Earlier this month, Lewis was asked publicly what had become of the Youngman piece.

“Can you confirm that this public sculpture which is an important part of Croydon’s rich culture and heritage is currently preserved in its original location?” the council was asked from a residents’ Twitter account.

Much to hide: the Brick by Brick hoardings have been in place at College Green for five years

Lewis’s cushy day job is working for The Campaign Company, the PR consultancy that was founded by David Evans, now the general secretary of the Labour Party.

As a council cabinet member, Lewis receives nearly £40,000 per year in allowances from Croydon’s cash-strapped council.

A fortnight since he was asked about the Youngman artwork, Lewis has failed to provide any answer to members of the public he is supposed to serve.

Croydon is London’s borough of culture in 2023…

Read more: Conflicts of interest, incomplete contracts, unlawful payments
Read more: £30m Fairfield Halls project never went to competitive tender
Read more: Brick by Brick has paid nothing to council

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This entry was posted in Arnhem Gallery, Art, Ashcroft Theatre, Borough of Culture 2023, Brick by Brick, Croydon Council, Fairfield Halls, Oliver Lewis, The Wreck and tagged , , , , , , , . Bookmark the permalink.

10 Responses to Council has no answers over missing Fairfield Halls sculpture

  1. Hazel swain says:

    sold and the money pocketed ?

  2. Ian Ross says:

    Defamation and urination are pretty common throughout Croydon. Is this actually some form of dynamic art? The subway under Norwood Junction station combines a photographic study of the area plus urine with the odd canine deposit for added diversity. Who say culture’s dead?

  3. Stolen, flogged off or thrown in a skip? I think we should be told, by plod if necessary.

    And while we’re talking about things that have gone missing during the Fairfield Halls shutdown, what happened to the Ashcroft Theatre curtain?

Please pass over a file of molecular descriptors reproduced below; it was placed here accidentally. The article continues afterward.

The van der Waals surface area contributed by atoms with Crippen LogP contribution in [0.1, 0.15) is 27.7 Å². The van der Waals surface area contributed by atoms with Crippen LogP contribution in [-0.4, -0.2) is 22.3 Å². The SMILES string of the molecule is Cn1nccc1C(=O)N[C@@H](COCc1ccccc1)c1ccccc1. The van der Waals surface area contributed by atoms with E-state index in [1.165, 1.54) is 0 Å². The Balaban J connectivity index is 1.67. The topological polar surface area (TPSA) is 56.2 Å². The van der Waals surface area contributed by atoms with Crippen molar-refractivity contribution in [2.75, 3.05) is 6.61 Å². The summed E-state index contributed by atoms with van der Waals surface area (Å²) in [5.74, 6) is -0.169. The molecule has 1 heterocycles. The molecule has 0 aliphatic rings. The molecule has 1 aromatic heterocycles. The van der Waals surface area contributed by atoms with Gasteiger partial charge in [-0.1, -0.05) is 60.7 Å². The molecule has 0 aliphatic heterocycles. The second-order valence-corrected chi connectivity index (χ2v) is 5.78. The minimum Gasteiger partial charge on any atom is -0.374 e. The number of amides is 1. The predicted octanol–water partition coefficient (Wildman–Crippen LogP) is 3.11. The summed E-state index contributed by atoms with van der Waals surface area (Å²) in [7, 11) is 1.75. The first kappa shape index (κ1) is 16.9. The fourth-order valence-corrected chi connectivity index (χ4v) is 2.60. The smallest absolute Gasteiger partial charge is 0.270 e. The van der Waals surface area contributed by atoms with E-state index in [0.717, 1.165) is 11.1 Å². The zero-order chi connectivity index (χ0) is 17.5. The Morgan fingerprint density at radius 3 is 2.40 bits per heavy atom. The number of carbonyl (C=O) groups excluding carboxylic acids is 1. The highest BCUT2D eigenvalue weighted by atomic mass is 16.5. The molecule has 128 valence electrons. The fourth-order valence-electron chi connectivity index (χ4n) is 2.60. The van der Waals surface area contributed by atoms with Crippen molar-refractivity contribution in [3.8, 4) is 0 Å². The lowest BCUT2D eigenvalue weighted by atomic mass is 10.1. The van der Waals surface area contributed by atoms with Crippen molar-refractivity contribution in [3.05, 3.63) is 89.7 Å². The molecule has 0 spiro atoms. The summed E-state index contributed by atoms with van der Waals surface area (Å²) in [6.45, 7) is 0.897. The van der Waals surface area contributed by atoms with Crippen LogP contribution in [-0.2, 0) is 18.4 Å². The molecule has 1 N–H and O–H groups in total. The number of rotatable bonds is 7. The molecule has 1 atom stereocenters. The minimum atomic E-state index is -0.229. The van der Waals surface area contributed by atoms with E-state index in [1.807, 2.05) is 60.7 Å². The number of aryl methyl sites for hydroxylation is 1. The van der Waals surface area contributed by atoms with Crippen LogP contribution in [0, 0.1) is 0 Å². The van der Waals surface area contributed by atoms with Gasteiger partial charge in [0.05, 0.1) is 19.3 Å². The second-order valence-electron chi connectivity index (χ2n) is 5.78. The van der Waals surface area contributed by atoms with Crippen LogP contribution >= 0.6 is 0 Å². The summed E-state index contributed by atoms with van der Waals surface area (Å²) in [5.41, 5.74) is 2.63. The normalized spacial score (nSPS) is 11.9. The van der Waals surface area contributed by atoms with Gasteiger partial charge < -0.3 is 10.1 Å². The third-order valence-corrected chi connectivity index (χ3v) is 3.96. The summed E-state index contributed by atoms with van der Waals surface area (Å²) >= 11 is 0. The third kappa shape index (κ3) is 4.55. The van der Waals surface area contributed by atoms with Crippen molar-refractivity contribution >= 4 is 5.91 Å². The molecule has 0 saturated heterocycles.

4. moyagordon says:

    Shocking. What a bunch of jokers. The joke is on us, who vote for people who don’t really care about anything but themselves.

  5. derekthrower says:

    Croydon Council has a long history of losing art works and never pursuing the loss as theft. Paul Sowan noted that in addition to selling a lot of the collection. A huge number of pieces of the Riesco Collection had gone missing between their acquisition and subsequent checks of the catalogue. Not one referral to the authorities. Negligence and fraud has long been endemic in this local authority.

  6. Ben Cronin says:

    To be fair, if you saw them (sculptures) in the skip, you wouldn’t look twice at them.

  7. Arvin Draka says:

    The joke is on us for voting in such people. And it will be doubly on us if we agree to the proposed changes in the referendum and allow a council leader to be directly voted in for 4 years, who will then pack town hall with their cronies.

  8. Chris Rutland says:

    I heard one of them was sold cheaply to Whitgift School…

    • This is a version of the reality, but the details end up getting mangled along the way.

      The Concert Hall had two Steinway grands, one of which had been bought through a public subscription.

      The Trust which managed (badly) the Halls in the days before 2016 is thought to have sold both Steinways very cheaply, including one to a local fee-paying school which is operated by the biggest property owners in the borough (like they need a discount on anything).

      With the loaned Phoenix pianos being returned last summer by the new management, BHLive, it leaves us with, as best as can be established, the absurd situation in which the borough’s major music venue now has no concert-ready grand pianos in situ. That’s Croydon, London’s Borough of Culture.